As much as the film covers Hawking from his days at Cambridge to his diagnosis and beyond, the film truly is about the romance between these two people, one of whom happens to be physically disabled. As such, it’s an effective romance because the film allows us to get to know them and therefore care about them, both as a couple and as their own person. For instance, Hawking, as we first meet him, is socially awkward but also something of a playful spirit; while Jones’ Jane comes from a religious background and is thus more direct and stern than her counterpart. They play off each other to a charming degree, and even as their relationship starts to deteriorate simultaneously with Hawking’s illness there is still a strong connection between them that is genuine and eternal. They are what make the movie reach the highest levels it can manage, and it’s more than worth the price of admission to watch them be who they are together.

Even when the film focuses more on Hawking’s deteriorating health and mobility than the central romance it’s supposed to focus on, it’s still fascinating to watch his progression being portrayed on-screen. The little twitches on his hand near the beginning, then his use of walking sticks and eventually his electronic wheelchair – which, after his iconic computerised voice is introduced, results in one of the greatest impressions of a Doctor Who villain ever put to film – are all conveyed for us tastefully by director James Marsh (Man on Wire), as are our glimpses inside his brilliant mind through Benoît Delhomme’s colourful and lively cinematography, in one instance stemmed from the simple act of putting on a jumper. The musical score, by Icelandic composer Jóhann Jóhannsson, exhumes beauty and drama to match the situation wonderfully, while Anthony McCarten’s screenplay is rich with wit, intelligence and sensibility.

As for the film’s depiction of MND, this reviewer couldn’t possibly comment fairly due to their lack of personal experience with the illness – unless one counts the ALS Ice Bucket Challenge craze that swept the world last summer – and that to write about it without the knowledge and full understanding of the disease would be something of a disservice to such a topic and illness. As is, the reviewer will assume that the treatment taken by the filmmakers and actors was treated with as much care and attention as possible, and that they tried their hardest to accurately portray the symptoms and physical defects commonly associated with the disease with a steady and thoughtful approach.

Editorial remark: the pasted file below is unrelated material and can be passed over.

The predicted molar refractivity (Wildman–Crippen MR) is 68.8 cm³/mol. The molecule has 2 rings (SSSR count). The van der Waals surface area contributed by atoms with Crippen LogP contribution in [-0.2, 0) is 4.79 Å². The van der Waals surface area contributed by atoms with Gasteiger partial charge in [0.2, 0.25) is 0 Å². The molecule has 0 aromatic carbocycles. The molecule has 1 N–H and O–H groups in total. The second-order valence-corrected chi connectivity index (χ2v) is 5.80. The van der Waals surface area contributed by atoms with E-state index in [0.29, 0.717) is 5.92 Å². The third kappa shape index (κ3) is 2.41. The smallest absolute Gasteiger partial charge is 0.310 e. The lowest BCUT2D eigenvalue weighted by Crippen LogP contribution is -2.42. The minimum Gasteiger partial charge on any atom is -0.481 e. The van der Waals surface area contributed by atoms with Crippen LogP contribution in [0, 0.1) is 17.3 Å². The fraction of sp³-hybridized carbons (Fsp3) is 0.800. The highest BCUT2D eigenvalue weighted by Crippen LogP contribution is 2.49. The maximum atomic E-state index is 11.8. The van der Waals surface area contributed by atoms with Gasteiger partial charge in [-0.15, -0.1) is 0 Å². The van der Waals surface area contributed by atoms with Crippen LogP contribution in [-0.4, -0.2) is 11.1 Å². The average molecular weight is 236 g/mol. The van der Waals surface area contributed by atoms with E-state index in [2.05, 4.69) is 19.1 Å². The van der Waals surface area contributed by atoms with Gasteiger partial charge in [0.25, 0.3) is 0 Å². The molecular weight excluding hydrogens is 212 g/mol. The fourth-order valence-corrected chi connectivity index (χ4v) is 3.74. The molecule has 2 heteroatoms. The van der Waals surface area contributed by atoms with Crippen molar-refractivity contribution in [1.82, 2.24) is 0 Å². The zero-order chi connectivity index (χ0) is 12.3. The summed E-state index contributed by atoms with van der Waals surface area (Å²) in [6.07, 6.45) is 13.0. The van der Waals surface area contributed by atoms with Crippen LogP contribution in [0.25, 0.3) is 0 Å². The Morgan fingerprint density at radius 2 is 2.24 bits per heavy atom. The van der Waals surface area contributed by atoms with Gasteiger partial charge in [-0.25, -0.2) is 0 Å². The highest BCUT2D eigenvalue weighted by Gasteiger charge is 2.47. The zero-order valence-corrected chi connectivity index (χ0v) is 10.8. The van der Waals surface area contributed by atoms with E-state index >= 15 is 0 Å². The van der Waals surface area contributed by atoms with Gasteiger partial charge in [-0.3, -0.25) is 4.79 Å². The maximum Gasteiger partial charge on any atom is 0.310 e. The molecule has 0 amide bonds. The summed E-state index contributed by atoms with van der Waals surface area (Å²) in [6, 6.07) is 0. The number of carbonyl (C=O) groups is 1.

As both a straight-forward biopic and a historical romance, The Theory of Everything is an insightful and tasteful look into the life of one of the scientific world’s most famous inhabitants and also a gripping and hearty romance between two very different people who, despite becoming more different as the years went by, still managed to care deeply for each other all the way through to the present day. So yes, it really is a romance for the ages…


The Theory of Everything is a beautifully-made film exploring the life and love of the immaculate Stephen Hawking, anchored by two fantastic performances by Eddie Redmayne and Felicity Jones, James Marsh’s strong direction and Anthony McCarten’s script which presents to us an uplifting and heart-breaking romance without diving into easy melodrama.